Campus offers new satellite broadcast

    Faculty experts now have the ability to give interviews live on news stations across the globe from a studio on campus as part of UCSD’s new Experts on Demand service.

    Though it has weathered recent budget cuts, the university said fund reallocations and savings through the use of current UCSD-TV equipment have allowed it to create the service, which debuted on Oct. 8.

    The university began the program, and the associated studio at UCSD-TV, to gain a wider audience for faculty ideas, according to University Communications.

    “Our faculty expertise ranks with anybody in the world, and we saw the ability to make that expertise available to the public through the media,” Vice Chancellor of External Relations James M. Langley said. “I think the most significant thing is that when you look at how often faculty are cited in leading scholarly journals … UCSD faculty are cited at the third highest rate in the country.”

    Langley said he hopes that having faculty experts on national media will improve the “international perception” of UCSD.

    “We want people to have a greater awareness that UCSD has prominent authorities on a wide variety of subjects,” said university spokesman Barry Jagoda, director of communications for international relations, social sciences and arts and humanities.

    The studio is connected via a fiber optic connection to equipment that transmits video to satellites that news organizations use, allowing the organizations to relay live interviews around the world from campus. According to Jagoda, this connection is leased on a yearly basis for approximately $15,000.

    “This is a very small sum of money for such a potential benefit,” Jagoda said.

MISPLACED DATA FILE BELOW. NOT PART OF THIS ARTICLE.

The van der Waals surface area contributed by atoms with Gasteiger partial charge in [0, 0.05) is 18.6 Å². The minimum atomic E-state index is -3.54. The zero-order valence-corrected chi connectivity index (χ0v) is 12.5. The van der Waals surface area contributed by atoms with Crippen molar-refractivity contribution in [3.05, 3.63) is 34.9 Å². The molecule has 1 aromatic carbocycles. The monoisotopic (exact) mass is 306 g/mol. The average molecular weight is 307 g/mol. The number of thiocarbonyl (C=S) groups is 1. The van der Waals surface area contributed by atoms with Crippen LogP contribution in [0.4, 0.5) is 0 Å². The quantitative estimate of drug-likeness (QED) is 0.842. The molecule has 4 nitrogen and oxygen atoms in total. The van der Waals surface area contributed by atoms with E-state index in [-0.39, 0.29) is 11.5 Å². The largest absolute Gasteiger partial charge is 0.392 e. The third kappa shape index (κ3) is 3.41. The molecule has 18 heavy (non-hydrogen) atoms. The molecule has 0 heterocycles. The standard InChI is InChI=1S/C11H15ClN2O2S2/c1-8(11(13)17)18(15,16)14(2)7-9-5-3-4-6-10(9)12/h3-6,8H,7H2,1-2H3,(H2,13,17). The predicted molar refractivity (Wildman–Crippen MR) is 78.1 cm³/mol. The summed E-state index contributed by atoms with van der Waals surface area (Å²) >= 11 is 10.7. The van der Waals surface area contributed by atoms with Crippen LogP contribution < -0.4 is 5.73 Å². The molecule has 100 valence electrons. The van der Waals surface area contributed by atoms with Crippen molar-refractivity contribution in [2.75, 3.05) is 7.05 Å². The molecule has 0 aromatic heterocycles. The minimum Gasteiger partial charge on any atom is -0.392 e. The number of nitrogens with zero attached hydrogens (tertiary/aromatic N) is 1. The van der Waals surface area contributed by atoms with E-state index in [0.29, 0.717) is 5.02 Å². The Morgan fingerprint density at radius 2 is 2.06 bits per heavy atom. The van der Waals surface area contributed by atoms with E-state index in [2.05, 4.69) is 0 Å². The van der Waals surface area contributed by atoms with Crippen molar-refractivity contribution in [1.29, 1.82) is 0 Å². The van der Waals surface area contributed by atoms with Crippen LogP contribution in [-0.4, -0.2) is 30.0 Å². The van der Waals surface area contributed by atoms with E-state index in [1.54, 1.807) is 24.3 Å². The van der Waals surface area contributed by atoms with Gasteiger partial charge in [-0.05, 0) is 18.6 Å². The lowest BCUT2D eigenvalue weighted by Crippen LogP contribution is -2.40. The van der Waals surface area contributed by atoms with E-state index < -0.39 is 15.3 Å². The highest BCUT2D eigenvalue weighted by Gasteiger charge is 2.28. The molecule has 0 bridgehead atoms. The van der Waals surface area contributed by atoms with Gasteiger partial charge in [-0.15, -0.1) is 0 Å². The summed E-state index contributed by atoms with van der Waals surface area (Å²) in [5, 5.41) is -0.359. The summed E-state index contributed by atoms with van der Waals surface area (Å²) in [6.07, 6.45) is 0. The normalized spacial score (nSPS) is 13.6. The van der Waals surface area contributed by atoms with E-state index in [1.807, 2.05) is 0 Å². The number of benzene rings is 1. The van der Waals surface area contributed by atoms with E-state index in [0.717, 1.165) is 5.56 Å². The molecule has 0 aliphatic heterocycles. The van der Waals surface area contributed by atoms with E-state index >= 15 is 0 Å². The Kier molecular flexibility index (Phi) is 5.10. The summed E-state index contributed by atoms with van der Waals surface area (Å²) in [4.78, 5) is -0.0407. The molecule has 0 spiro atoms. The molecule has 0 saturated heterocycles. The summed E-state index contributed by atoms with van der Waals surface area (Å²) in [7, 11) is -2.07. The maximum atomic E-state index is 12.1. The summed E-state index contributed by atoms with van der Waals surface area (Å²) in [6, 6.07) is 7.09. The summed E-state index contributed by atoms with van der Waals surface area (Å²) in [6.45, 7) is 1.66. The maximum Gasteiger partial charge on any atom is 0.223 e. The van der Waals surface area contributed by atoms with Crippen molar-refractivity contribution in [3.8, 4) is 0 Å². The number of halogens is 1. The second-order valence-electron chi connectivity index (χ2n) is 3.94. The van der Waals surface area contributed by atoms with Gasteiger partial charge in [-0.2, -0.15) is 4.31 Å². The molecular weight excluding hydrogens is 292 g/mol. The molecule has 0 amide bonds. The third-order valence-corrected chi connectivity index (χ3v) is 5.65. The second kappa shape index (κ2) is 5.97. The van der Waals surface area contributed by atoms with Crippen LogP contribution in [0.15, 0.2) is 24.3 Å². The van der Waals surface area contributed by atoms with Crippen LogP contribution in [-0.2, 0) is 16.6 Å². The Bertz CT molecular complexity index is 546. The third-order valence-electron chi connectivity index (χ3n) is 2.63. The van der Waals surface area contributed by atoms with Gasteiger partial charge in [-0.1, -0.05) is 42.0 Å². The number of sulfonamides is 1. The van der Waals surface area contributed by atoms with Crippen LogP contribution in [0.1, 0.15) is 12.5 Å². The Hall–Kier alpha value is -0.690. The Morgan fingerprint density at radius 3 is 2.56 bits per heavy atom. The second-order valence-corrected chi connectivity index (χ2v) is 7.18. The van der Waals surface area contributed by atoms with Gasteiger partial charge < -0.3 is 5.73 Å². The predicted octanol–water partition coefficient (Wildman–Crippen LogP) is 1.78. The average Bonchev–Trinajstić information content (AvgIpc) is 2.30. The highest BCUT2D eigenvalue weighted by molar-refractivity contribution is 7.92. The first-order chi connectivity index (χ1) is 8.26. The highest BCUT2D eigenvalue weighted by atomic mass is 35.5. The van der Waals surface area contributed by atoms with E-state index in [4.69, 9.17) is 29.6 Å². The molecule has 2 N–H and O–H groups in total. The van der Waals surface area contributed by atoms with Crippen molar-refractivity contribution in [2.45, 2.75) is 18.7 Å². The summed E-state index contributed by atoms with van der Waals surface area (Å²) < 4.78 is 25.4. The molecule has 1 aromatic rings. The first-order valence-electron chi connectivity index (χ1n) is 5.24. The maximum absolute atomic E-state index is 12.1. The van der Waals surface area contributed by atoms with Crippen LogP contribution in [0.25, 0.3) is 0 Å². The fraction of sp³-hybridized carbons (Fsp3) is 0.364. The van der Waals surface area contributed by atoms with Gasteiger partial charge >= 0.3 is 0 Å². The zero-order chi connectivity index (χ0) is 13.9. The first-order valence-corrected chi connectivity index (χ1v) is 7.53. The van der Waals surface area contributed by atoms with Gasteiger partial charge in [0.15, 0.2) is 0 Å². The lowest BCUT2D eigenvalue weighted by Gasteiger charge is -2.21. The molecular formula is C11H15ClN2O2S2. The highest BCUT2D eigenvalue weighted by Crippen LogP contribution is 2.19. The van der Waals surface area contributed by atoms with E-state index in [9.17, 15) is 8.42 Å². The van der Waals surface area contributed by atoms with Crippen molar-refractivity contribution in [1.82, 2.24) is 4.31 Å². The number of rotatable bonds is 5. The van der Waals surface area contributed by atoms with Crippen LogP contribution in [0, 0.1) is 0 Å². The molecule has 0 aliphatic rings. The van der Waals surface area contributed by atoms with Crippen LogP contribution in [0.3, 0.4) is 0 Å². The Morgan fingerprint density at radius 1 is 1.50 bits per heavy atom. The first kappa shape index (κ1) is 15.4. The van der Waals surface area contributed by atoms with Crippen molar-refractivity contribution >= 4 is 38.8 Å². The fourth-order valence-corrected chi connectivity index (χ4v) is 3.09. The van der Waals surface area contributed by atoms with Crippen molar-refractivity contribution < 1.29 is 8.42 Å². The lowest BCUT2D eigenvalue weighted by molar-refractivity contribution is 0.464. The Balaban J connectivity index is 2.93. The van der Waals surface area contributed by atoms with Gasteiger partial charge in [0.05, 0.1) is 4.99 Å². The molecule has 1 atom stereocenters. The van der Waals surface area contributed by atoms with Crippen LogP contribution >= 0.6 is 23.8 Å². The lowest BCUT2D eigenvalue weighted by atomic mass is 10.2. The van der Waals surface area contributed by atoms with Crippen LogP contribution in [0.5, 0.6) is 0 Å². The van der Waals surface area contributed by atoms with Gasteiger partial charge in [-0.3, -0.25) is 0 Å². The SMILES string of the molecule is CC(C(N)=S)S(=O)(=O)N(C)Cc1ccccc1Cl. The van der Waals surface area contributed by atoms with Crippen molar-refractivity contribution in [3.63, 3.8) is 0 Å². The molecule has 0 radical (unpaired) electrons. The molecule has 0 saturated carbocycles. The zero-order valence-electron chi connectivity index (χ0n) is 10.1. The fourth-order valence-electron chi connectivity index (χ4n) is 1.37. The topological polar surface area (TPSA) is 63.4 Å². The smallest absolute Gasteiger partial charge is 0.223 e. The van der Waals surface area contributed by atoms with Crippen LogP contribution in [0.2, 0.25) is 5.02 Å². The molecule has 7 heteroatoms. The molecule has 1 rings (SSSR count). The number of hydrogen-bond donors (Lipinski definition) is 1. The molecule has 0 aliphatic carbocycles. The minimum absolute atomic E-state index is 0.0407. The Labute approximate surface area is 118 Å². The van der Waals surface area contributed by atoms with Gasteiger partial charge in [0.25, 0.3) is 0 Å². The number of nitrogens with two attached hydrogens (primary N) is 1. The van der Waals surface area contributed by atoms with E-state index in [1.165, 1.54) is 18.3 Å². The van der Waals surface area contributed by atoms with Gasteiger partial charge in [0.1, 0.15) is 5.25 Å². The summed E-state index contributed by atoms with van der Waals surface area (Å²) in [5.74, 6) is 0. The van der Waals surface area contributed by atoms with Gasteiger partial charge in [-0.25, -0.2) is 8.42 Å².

To keep costs at a minimum, the studio itself has been created out of infrastructure that already existed as part of UCSD-TV, according to Experts on Demand production manager Elizabeth Bornheimer.

    According to Jagoda, University Communications and UCSD-TV “are adding this assignment to their existing work with no additional charge.”

    Despite contributions from “people all over the university,” finding money to lease the equipment was a challenge in tough budget times, according to Langley.

    “It’s always hard finding funding because of all the budget cuts over the last three years, but we made the internal reallocations to make it happen,” he said. “We were willing to shift resources to deliver that expert opinion to the larger public.”

    Langley and Jagoda said that the university has a public service duty to provide the service.

    “If you look at the charter of the University of California, public service is a component of what we do,” Langley said.

    Tadayoshi Kohno, a doctoral student who was recently interviewed in the studio about his research on electronic voting systems, said he believes in the university’s public-service role.

    “Our specific duty as a public institution is to share our knowledge with the general public,” Kohno said.

    Psychology Professor Nicholas Christenfeld, who used the studio to create a video for the media, also believes the university has a duty to provide information through its status as a public university.

    “Taxpayers are paying a huge sum of money, but the university can give back to them through the generation and dissemination of knowledge,” he said.

    With the upcoming election drawing near, Jagoda said that University Communications hopes to have experts with knowledge on campaign issues featured in interviews.

    “In the near term, we’re hoping to have interviews in conjunction [with] the election,” Jagoda said. “We have expert faculty who can contribute to the discussion on any important issue.”

    A searchable list called the UCSD Faculty Expert database was created in 2003 to aid media in locating UCSD experts in particular subjects.

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